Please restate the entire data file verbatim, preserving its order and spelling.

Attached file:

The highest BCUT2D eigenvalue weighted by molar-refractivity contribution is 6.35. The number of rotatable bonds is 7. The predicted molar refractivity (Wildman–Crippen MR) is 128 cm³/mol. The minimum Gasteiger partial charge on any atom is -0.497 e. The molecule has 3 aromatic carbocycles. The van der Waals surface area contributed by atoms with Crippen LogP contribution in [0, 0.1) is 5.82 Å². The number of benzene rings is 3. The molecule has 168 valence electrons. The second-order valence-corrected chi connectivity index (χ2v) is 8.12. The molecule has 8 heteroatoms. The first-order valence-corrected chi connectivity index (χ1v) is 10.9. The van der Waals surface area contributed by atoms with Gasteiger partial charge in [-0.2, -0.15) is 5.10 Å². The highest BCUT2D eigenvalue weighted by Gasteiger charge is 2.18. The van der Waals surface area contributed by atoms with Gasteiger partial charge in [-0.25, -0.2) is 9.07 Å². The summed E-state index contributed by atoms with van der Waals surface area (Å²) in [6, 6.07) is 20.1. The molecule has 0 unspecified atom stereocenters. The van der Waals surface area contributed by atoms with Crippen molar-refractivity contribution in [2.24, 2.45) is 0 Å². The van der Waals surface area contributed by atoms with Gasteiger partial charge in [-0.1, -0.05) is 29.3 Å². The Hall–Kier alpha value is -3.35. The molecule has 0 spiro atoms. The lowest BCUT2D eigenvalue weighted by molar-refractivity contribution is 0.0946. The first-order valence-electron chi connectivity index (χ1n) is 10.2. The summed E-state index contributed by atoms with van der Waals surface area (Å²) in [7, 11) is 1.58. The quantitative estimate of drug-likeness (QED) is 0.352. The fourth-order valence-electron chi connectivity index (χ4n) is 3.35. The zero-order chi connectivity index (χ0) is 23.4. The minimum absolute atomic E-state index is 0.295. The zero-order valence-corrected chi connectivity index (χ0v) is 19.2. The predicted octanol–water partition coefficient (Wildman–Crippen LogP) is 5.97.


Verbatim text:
The highest BCUT2D eigenvalue weighted by molar-refractivity contribution is 6.35. The number of rotatable bonds is 7. The predicted molar refractivity (Wildman–Crippen MR) is 128 cm³/mol. The minimum Gasteiger partial charge on any atom is -0.497 e. The molecule has 3 aromatic carbocycles. The van der Waals surface area contributed by atoms with Crippen LogP contribution in [0, 0.1) is 5.82 Å². The number of benzene rings is 3. The molecule has 168 valence electrons. The second-order valence-corrected chi connectivity index (χ2v) is 8.12. The molecule has 8 heteroatoms. The first-order valence-corrected chi connectivity index (χ1v) is 10.9. The van der Waals surface area contributed by atoms with Gasteiger partial charge in [-0.2, -0.15) is 5.10 Å². The highest BCUT2D eigenvalue weighted by Gasteiger charge is 2.18. The van der Waals surface area contributed by atoms with Gasteiger partial charge in [-0.25, -0.2) is 9.07 Å². The summed E-state index contributed by atoms with van der Waals surface area (Å²) in [6, 6.07) is 20.1. The molecule has 0 unspecified atom stereocenters. The van der Waals surface area contributed by atoms with Crippen molar-refractivity contribution in [2.24, 2.45) is 0 Å². The van der Waals surface area contributed by atoms with Gasteiger partial charge in [-0.1, -0.05) is 29.3 Å². The Hall–Kier alpha value is -3.35. The molecule has 0 spiro atoms. The lowest BCUT2D eigenvalue weighted by molar-refractivity contribution is 0.0946. The first-order valence-electron chi connectivity index (χ1n) is 10.2. The summed E-state index contributed by atoms with van der Waals surface area (Å²) in [7, 11) is 1.58. The quantitative estimate of drug-likeness (QED) is 0.352. The fourth-order valence-electron chi connectivity index (χ4n) is 3.35. The zero-order chi connectivity index (χ0) is 23.4. The minimum absolute atomic E-state index is 0.295. The zero-order valence-corrected chi connectivity index (χ0v) is 19.2. The predicted octanol–water partition coefficient (Wildman–Crippen LogP) is 5.97.